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How Our Meaning Is Conveyed To Animals

[Aug. 11, 1883.]

The following anecdote may interest some of your readers:--Some years
ago, when starting for a foreign tour, I entrusted my little Scotch
terrier, Pixie, to the care of my brother, who lived about three miles
distant from my house. I was away for six weeks, during the whole of
which time Pixie remained contentedly at his new abode. The day,
however, before I returned, my brother mentioned in the dog's hearing
that I was expected back the next day. Thereupon, the dog started off,
and was found by me at my bedroom door the next morning, he having been
seen waiting outside the house early in the morning when the servants
got up, and been admitted by them. Pixie is still alive and flourishing,
and readily lends himself to experiments, which, however, yield no very
definite result. He certainly seems to understand as much of our meaning
as it concerns his own comfort to understand, but how he does it I
cannot quite determine. I should be sorry to affirm, clever as he is,
that he understands French and German, yet it is certainly a fact that
he will fall back just as readily if I say "Zurueck!" as if I say "To
heel!" and advance to the sound "En avant!" as well as to "Hold up!" As
in both cases I am careful to avoid any elucidatory gesture or special
tone of voice, I am inclined to think that there must be here a species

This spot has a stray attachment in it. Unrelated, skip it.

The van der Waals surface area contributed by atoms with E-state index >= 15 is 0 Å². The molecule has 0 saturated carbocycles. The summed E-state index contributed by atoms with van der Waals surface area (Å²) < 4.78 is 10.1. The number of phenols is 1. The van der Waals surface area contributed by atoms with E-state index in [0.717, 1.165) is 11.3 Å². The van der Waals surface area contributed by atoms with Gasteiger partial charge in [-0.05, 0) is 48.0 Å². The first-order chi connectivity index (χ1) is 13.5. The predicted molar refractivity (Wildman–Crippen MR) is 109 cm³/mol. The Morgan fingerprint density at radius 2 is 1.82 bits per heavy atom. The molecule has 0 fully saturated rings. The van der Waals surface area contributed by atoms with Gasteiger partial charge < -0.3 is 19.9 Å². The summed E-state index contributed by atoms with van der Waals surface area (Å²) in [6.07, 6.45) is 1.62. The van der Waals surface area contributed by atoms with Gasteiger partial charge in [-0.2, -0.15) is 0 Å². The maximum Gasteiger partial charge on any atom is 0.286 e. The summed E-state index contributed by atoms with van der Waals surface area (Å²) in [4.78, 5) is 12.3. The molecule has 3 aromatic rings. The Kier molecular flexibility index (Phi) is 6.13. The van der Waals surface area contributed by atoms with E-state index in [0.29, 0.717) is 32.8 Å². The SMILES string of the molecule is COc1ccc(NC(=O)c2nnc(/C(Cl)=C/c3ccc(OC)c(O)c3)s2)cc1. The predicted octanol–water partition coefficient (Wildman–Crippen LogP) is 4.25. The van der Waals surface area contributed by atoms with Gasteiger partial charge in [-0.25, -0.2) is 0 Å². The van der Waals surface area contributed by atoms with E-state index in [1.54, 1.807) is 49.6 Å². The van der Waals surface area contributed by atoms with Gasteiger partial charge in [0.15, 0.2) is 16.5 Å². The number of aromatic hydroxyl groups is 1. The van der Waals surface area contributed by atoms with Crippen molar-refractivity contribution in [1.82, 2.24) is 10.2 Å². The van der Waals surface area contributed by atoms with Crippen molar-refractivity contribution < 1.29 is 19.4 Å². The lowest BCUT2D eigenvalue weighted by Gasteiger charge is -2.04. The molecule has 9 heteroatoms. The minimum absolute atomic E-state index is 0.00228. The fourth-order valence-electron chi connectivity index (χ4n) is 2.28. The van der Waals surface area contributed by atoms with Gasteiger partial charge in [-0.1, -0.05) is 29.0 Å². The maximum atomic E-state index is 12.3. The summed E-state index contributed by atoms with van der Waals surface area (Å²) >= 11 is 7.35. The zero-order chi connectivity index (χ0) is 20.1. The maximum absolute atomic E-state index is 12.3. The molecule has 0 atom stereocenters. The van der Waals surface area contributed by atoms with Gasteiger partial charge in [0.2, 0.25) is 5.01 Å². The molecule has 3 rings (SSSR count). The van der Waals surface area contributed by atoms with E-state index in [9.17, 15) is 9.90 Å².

of direct thought transference. At the same time, I am bound to add that
without the spoken word I am unable to convey the slightest meaning to
him. This, however, may be due to what I believe to be a fact, that it
is almost impossible without word or gesture to formulate the will with
any distinctness. If this theory be correct, the verbal sounds used
would convey the speaker's meaning, not in virtue of the precise sounds
themselves, but of the intention put into them by the speaker. I should
be glad to know if the experience of others tends to confirm this
theory, which I do not remember to have seen suggested before.


[Aug. 18, 1883.]

I beg to contribute another anecdote on the subject of how our meaning
is conveyed to animals. When I was in Norway with my husband, a dog
belonging to the people of the house went with us in all our walks. One
day a strange dog joined us, and seemed to wish to get up a fight with
our dog, Fechter, who for protection kept almost under our feet; my
husband said several times, "Go on, Fechter," in English, which he
immediately did, but soon came back again. At last we succeeded in
driving the strange dog away, but he soon returned. Then my husband said
without any alteration of tone or gesture that I was aware of, "Drive
that dog away, Fechter." He immediately rushed at him, and we saw no
more of our troubler. I have long thought that dogs do understand, not
"the precise sounds themselves, but the intention put into them by the

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